He was paid very well at the time .. in terms of no contracts or percentage rights, that's just how they did it at Chrysalis in those days. That wasn't the least of it - but not down to any attempts to rip people off, more they were amateurs learning as they go along.


Agreed with T, above.

The guy painted various cover images for an album almost 50 years ago and was quite well rewarded for his work at the time. If he didn't think to insist on retaining rights back then, he can hardly start moaning about it now. Maybe he should try and get IA to go on Judge Judy like John Lydon did a few years back...

As iconic as the artist's image has become, the idea that anyone forked out money for the record on the basis of the cover alone is ridiculous.

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Re: "Aqualung" cover story

Postby Carlsson » 11 May 2018, 09:23

Quaco wrote:By the way, I disagree with IA in that I find it a great cover. Besides becoming iconic, it's just very well done, better than most of theirs. Thick as a Brick is fantastic as is This Was, while things like War Child, Benefit, and Minstrel (to say nothing of A and beyond) are pretty poor.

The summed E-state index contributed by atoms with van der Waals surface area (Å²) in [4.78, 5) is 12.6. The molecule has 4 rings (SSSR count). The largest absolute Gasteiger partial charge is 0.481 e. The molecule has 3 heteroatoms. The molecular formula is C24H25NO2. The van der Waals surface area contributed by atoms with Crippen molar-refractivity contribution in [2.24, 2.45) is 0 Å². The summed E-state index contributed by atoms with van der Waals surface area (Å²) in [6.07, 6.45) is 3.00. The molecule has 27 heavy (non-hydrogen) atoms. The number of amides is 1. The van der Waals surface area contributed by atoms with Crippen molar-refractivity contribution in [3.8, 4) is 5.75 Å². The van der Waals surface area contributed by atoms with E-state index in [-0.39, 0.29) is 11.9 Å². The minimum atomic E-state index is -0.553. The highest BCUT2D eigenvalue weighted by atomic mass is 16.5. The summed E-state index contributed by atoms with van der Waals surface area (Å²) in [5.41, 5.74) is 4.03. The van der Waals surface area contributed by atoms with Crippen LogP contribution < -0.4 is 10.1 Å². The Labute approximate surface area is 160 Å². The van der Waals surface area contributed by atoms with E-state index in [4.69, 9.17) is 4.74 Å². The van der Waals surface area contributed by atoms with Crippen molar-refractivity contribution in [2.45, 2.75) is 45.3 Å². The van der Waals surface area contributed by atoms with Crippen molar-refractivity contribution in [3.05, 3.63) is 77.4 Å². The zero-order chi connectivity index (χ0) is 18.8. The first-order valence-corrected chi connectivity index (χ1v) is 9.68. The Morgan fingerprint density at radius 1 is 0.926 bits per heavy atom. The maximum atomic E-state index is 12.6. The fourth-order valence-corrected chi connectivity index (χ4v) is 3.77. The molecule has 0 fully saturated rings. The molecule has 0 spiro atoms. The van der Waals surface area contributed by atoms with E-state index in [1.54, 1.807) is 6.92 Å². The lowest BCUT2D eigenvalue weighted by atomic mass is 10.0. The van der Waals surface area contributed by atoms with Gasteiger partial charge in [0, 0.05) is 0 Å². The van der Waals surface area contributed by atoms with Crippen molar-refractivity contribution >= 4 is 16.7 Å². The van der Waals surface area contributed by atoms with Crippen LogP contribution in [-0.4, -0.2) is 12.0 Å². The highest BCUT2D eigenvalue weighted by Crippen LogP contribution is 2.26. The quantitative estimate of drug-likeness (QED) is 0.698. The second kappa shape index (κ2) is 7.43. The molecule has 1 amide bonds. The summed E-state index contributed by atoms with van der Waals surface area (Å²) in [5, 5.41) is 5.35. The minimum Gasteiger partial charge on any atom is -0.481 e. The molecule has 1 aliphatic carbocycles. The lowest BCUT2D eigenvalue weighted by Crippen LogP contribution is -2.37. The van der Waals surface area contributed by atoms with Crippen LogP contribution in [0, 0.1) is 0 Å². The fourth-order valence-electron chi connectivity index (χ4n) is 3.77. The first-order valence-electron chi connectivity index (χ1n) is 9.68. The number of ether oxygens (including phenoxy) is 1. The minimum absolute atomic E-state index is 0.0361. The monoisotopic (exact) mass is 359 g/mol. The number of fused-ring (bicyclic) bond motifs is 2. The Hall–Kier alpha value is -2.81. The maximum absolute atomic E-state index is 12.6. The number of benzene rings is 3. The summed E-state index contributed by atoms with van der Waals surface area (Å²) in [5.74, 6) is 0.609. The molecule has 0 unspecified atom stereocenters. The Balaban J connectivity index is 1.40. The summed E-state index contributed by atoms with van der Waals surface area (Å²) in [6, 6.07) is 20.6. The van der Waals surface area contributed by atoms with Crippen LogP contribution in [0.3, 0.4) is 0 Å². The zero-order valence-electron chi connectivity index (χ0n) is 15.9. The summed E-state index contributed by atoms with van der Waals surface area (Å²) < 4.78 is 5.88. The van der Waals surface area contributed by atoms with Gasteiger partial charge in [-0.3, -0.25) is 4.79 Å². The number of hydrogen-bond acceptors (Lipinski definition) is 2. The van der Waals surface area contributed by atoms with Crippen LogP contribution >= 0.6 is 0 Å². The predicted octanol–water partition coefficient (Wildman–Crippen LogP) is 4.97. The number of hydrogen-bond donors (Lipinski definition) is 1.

I love the Benefit cover

Image

Image

Of course, the Stand Up cover is superb








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Re: "Aqualung" cover story

Postby Neige » 11 May 2018, 10:30

To me, the cardboard figures on the Benefit cover look like an unimaginative afterthought on Stand Up. :|
Thumpety-thump beats plinkety-plonk every time. - Rayge

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Re: "Aqualung" cover story

Postby caramba » 11 May 2018, 11:40

Thought SU was one of hte best album covers of that era.

Think B tries to carry the stand up figures from the gatefold through, but the whole thing looks hopelessly cheap.

The other great cover that JT did around then was the double Living In the Past comp which contained a full colour book housed
in some kind of lavish leather-look cardboard

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Re: "Aqualung" cover story

Postby trans-chigley express » 11 May 2018, 14:16

caramba wrote:
Thang-y wrote:Personally, I think the cover's dreadful. Offputting, even.

Q:Ian Anderson always said that he never
liked it, really. What do you think about it?

Well Anderson certainly has that right, but the album comes to life with that painting of mine. He so disliked it as to sell prints of the painting and autographed them to make a bit of lunch money I suspect..


Utter shite. Anderson was absolutely right to call him presumptuous.

The album's success is down to the music. Perhaps they should charge the artist for the exposure of his work. It certainly features up there on his credentials.